Luckily the first flare only started fires where the pirates were, weakening them further. Unfortunately those pirates were pretty tough — despite fire and a lack of oxygen (there was only just enough oxygen for those fires to last a little while) they were able to fight their way through my upgraded blast doors into the half of the ship I still held… at the same time another solar flare started a fire there.

So I had a seven-man brawl going on in my weapons systems area which was also on fire. I think life support was on fire too, so the whole ship was now running out of oxygen. Luckily the pirates were so weak by this point my crew could easily finish them off and immediately start working on the fire. Oxygen loss had already suffocated the first fire towards the bow. I just needed to get the hell out of there before the next flare.

To do this I needed to charge up the hyperdrive, which required me to get Vincent back in the cockpit. It still hadn’t fully re-oxygenized though, so he had to risk suffocation in the process while the rest of my crew repaired life support.

Waiting for the hyperdrive to charge back up I got a warning another flare was approaching. I managed to hit the button to jump just in time to hear the flare behind me as I reached the next star system.

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On Edge

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Mobigame’s Edge has probably gotten more attention than most mobile games, partly due to its troubles with a copyright troll. There’s probably a good chance though that the game still hasn’t gotten enough attention for how good it is. I also want to talk about the central problem that I feel has dogged Edge across like four platforms.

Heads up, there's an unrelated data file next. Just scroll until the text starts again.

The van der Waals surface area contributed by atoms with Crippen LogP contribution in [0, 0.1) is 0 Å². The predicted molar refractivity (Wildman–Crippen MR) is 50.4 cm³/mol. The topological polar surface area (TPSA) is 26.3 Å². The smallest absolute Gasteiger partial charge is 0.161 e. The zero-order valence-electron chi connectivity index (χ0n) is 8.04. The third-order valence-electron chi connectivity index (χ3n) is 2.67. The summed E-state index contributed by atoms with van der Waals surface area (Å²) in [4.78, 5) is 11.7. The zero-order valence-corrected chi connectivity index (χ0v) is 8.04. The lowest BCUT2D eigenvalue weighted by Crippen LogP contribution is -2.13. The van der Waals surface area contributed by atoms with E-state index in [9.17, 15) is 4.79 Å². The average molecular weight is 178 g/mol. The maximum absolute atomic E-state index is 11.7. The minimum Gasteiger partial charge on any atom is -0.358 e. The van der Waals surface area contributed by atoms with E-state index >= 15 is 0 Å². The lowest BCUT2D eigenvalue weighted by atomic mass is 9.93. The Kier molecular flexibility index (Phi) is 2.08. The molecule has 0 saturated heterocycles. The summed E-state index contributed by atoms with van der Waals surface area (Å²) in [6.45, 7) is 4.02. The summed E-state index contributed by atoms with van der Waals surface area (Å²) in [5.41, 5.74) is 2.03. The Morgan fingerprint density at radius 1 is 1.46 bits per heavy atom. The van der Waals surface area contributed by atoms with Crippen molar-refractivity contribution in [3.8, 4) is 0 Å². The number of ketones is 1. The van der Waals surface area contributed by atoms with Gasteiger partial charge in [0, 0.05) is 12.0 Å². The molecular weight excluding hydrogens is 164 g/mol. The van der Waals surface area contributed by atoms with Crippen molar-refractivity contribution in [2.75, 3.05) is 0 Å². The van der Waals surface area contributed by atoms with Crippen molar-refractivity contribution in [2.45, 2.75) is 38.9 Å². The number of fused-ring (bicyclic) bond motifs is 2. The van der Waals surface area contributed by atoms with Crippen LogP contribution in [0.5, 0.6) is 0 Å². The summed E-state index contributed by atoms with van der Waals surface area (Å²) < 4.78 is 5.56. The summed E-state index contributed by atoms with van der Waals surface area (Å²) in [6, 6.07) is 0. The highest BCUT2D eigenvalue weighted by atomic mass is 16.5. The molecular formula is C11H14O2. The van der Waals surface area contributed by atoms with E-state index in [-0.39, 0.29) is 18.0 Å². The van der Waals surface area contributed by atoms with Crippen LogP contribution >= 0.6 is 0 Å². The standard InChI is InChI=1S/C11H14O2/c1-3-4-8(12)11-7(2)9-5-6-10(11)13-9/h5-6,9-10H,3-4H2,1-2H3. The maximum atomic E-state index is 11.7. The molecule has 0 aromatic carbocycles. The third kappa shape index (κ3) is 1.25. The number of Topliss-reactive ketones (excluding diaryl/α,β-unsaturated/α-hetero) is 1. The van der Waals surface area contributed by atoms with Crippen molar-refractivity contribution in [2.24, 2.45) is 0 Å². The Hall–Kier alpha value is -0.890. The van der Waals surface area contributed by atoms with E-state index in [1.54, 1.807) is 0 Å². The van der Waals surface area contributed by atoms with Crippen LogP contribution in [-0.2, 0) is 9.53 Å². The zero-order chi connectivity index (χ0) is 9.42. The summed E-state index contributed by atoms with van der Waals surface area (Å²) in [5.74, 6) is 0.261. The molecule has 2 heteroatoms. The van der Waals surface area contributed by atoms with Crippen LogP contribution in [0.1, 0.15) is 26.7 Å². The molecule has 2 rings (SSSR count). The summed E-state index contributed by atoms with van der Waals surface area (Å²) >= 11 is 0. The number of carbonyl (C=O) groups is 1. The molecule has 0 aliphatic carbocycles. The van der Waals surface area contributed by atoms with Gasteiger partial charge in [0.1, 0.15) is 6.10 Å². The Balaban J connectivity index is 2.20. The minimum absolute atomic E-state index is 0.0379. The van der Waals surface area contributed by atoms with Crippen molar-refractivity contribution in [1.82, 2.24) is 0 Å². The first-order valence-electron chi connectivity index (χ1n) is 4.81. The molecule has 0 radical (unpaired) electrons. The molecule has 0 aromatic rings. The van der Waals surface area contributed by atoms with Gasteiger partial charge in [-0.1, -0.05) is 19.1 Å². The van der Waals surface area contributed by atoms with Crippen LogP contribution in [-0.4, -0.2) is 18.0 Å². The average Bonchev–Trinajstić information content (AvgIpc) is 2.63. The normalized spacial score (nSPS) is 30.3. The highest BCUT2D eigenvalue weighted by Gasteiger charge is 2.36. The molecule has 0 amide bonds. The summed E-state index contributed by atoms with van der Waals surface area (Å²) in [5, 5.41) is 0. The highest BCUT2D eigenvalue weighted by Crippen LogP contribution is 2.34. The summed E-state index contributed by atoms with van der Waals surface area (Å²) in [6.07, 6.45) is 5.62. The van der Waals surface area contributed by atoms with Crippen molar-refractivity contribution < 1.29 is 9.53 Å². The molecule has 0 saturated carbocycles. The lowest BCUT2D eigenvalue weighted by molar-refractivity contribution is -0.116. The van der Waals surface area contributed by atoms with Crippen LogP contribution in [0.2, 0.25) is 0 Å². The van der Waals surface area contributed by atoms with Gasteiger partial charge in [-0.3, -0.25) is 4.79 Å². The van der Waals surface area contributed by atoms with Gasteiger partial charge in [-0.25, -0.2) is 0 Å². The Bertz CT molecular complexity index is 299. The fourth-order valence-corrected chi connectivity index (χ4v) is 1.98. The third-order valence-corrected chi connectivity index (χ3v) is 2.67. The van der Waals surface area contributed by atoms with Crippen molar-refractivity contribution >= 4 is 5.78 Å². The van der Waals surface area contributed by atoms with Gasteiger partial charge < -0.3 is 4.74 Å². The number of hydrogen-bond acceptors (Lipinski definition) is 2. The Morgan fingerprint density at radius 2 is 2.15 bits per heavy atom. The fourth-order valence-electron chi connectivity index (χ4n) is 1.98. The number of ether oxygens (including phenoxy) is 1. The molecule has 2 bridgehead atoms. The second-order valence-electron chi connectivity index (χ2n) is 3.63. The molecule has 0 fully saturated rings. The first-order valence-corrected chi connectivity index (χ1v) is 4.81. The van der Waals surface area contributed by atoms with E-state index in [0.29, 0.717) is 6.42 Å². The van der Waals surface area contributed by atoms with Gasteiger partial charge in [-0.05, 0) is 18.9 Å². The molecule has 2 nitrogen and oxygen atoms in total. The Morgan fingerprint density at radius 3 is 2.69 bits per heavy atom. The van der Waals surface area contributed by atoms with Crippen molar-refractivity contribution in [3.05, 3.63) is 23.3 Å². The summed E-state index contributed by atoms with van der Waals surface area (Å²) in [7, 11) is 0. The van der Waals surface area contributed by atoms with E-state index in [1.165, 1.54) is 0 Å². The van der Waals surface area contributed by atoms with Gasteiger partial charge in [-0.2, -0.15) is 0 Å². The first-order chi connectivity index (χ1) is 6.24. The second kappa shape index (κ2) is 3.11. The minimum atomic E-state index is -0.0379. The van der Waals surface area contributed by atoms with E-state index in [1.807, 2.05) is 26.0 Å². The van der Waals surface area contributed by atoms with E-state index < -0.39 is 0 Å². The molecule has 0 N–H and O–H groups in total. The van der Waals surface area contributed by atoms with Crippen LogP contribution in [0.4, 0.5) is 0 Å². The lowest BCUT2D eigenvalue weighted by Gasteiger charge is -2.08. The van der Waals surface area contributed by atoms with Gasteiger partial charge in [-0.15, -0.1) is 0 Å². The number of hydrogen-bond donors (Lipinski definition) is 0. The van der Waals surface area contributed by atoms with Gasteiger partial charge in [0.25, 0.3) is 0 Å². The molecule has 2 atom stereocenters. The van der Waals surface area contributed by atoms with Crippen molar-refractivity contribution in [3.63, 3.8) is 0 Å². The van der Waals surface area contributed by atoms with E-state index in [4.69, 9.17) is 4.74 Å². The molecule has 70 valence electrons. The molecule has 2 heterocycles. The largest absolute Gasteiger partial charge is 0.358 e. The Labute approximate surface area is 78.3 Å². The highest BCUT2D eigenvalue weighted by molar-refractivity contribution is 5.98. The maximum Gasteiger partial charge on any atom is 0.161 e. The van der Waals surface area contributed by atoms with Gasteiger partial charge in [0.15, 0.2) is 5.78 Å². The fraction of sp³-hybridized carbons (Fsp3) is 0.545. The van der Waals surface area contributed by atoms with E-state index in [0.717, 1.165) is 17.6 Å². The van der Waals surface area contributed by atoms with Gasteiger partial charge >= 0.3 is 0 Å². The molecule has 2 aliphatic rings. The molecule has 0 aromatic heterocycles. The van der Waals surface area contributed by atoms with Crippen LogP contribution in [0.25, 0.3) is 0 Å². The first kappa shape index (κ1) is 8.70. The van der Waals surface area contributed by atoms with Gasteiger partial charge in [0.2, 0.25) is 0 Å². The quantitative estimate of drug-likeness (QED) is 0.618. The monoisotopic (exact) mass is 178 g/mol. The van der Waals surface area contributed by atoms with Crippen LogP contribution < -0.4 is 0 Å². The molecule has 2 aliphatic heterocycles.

Edge (and its expansion pack) is basically a really good puzzle platformer available for iOS, Android, PC, and a bunch of other stuff I’ll probably list below. You roll a cube over and around rectangular obstacles to collect smaller cubes and reach the goal of each stage. For those who may toss their nose up at in-app purchases or free-to-play, Edge has none of that. It’s just a good old-style game with a unique premise, excellent level design, and very cool yet simple graphics.

Edge is an example of one of those puzzle games that takes a simple concept and runs with it through continually inventive level design. Just rolling a one rectangle over other rectangles is simple enough, but it quickly get’s pretty insane when you’re dealing with shifting platforms, speeding traffic, and giant mechs made of cubes. I’m still trying to get the hang of the game’s titular trick — hanging the edge of a cube on moving objects in order to travel along walls.

I also really like how the game looks — somehow managing to be simple yet also technically impressive. I mean, it’s just cubes rolling around with some subtle glow effects in the base game. When I read the description for the expansion though it noted improved graphics and gameplay running at a smooth 60 frames per second. I was shocked to be able to tell the difference immediately. The special effects are jazzed up just enough to make the game look flashier, and the game itself actually does look faster and smoother. Mobigame timing the update alongside the introduction of the iPhone’s retina display didn’t hurt.

I’m one of the first people who’ll tell you mobile gaming is probably 99 percent crap, but for almost as long as I’ve owned an iPhone I’ve tried to hold up Edge is part of the platform’s one percent.